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Keynote Address by Prime Minister of Samoa Honourable Tuilaepa Sailele Malielegaoi


Apia, Samoa June 27, 2001

Reverend President Solovi Lueli Teo, The Honourable Deputy Prime Ministers of Vanuatu and Tuvalu; Honourable Ministers, Hon. Senator Kay Patterson; Secretary General of the Forum Secretariat Mr Noel Levi CBE; Your Excellencies; High Commissioners and Ambassadors Representatives of Regional Organizations; Distinguished Delegates; Ladies and Gentlemen.

It is with great pleasure that I extend to all of you a very warm welcome to Samoa on the occasion of this Second Meeting of Forum Trade Ministers.

The timing of your meeting coincides with the first session of our Parliament that also debated our Government’s Budget for the new financial year starting next month in July.

Budget debates, as you know from experience in your own countries, are always highly charged events, which invariably generate controversy. And so they should, given the impact of government’s expenditure decisions, expressed through the budget, on the social and economic life of our countries. Your meeting in Samoa is tasked with making recommendations that could change in a fundamental way the arrangements that govern trade between the Pacific Forum Island Countries. And because trade is a key element in the economic development of our nations, trade issues also tend to create controversy and difficulties as the negotiations to date of the Free Trade Area has already shown up.

Nevertheless, as has been demonstrated, globalisation is an unforgiving taskmaster and our small countries have few choices but to rethink our respective economic management policies and where possible, as in the case of trade, our regional strategies as well.

The Forum Leaders have indeed given the go ahead as they mandated in 1999, for negotiations of operational arrangements that would enable the implementation of a Free Trade Agreement amongst Forum Island Countries.

Quite obviously, your own meeting of Ministers of Trade when you first met two years ago recognised the special problems that our Pacific nations face. The lists of the disadvantages, which our countries contend with are many including geographic isolation, small fragile economies, limited human resource capacity and perennial vulnerability to natural disasters ranging from cyclones, earthquakes, and tsunamis to agricultural disasters like the blight that wiped out the taro industry in Samoa seven years ago.

As was also clearly evident, your 1999 meeting also recognised quickly that as much as we wished that it were otherwise, the Pacific just cannot be insulated from the rapid global developments occurring worldwide. Your subsequent and most insightful recommendation for a free trade Agreement among Forum Island Countries had therefore received the rapid and unequivocal support of the Forum Leaders.

I am aware that your original time frame to have a substantive legal text on a Free Trade Agreement ready last year 2000 could not be achieved. But as I mentioned before, when we are forced to make choices on issues with major impact on the lives and welfare of our people, it is often wise to follow the adage of "making haste slowly."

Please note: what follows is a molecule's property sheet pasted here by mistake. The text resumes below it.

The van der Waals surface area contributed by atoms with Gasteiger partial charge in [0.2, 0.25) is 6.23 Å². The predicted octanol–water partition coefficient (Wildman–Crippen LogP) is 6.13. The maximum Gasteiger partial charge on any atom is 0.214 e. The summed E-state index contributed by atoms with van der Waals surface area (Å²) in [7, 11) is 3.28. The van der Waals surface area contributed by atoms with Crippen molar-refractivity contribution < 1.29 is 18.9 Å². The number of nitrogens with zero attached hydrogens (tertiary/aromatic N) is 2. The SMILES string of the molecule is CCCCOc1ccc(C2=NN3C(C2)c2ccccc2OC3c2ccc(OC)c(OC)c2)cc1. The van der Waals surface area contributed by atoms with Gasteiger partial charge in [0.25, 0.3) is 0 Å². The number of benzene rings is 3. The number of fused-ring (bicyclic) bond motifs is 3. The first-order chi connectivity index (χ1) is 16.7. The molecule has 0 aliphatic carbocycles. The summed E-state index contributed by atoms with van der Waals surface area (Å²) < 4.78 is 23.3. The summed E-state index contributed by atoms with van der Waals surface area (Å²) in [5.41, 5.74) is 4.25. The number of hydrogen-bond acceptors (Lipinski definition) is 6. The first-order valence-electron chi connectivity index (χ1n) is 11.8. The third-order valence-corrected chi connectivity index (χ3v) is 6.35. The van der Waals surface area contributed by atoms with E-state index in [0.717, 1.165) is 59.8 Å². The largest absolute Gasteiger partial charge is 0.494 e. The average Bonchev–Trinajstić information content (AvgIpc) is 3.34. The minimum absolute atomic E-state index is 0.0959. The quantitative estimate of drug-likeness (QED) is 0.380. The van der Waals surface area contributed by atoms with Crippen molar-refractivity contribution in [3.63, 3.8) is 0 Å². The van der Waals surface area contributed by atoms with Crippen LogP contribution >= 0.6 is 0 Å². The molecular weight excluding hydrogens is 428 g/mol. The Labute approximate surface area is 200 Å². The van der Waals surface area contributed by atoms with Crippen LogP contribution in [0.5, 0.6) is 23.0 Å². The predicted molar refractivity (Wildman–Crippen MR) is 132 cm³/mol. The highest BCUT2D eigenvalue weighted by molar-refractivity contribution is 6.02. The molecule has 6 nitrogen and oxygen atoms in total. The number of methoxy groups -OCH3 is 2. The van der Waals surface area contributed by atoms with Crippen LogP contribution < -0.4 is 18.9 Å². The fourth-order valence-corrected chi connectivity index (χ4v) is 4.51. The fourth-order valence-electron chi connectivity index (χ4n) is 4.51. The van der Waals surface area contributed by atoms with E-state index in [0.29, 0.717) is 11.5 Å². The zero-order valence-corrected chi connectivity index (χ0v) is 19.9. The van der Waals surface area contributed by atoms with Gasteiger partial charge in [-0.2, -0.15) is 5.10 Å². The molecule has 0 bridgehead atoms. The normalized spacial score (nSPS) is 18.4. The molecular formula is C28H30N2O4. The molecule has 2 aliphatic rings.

As you would also know the negotiations of other high profile international conventions and agreements have run into numerous stumbling blocks. Cases in point are the Climate Change Convention and even the WTO process itself, the rules of which our proposed Free Trade Agreement is attempting to satisfy.

While there is no need in my mind for criticism of the delays that prompted the postponement of your original timetable, it would still be crucial that we move forward on the Free Trade Agreement negotiations as quickly as possible. I am informed that good progress was made at the officials meeting in the last few days. If this is indeed the case then the portents are good for your Ministerial meeting to achieve positive and substantive outcomes.

Obviously, some of the issues and considerations on the Free Trade Agreement that you must take into account bear on the sovereignty of States and are therefore by nature sensitive and come with a "handle" with due "care" label. Given that your recommendations will also go to the Forum Leaders, I would not presume to press on you, from the podium, the views of Samoa.

However, I know that there already exists an alignment of views, as our Pacific countries normally do, on most of the issues. Let me therefore simply say that while my own country considers it a step in the right direction to establish the Free Trade Agreement and in accordance with WTO rules, the challenge would be to make it beneficial to all our countries. That unfortunately is the hard task, which I am sure I speak on behalf of the other Forum Leaders, we happily leave to you.

In closing my remarks, I hope that you will be able to have the time to see a little of Samoa and enjoy our hospitality. I wish you a successful meeting.


For additional information, contact: Ulafala Aiavao at 

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